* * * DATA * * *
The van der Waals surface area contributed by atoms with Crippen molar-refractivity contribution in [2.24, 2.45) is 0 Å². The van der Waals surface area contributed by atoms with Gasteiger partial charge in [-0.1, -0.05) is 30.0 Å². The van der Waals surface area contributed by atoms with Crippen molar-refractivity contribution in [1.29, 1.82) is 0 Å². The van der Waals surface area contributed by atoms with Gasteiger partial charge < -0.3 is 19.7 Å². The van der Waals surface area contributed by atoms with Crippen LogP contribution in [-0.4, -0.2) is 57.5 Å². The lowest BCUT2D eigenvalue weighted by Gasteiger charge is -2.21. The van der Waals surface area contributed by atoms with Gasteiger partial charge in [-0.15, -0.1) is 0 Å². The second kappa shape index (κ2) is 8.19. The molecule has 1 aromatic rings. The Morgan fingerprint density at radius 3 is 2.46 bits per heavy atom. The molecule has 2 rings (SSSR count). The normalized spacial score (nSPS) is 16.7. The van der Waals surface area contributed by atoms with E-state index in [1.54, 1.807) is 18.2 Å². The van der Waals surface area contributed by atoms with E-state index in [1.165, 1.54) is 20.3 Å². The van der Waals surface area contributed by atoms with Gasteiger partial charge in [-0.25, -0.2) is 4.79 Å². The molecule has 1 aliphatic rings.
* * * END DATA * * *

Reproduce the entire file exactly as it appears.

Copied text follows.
The van der Waals surface area contributed by atoms with Crippen molar-refractivity contribution in [2.24, 2.45) is 0 Å². The van der Waals surface area contributed by atoms with Gasteiger partial charge in [-0.1, -0.05) is 30.0 Å². The van der Waals surface area contributed by atoms with Crippen molar-refractivity contribution in [1.29, 1.82) is 0 Å². The van der Waals surface area contributed by atoms with Gasteiger partial charge < -0.3 is 19.7 Å². The van der Waals surface area contributed by atoms with Crippen LogP contribution in [-0.4, -0.2) is 57.5 Å². The lowest BCUT2D eigenvalue weighted by Gasteiger charge is -2.21. The van der Waals surface area contributed by atoms with Gasteiger partial charge in [-0.15, -0.1) is 0 Å². The second kappa shape index (κ2) is 8.19. The molecule has 1 aromatic rings. The Morgan fingerprint density at radius 3 is 2.46 bits per heavy atom. The molecule has 2 rings (SSSR count). The normalized spacial score (nSPS) is 16.7. The van der Waals surface area contributed by atoms with E-state index in [1.54, 1.807) is 18.2 Å². The van der Waals surface area contributed by atoms with E-state index in [1.165, 1.54) is 20.3 Å². The van der Waals surface area contributed by atoms with Gasteiger partial charge in [-0.25, -0.2) is 4.79 Å². The molecule has 1 aliphatic rings.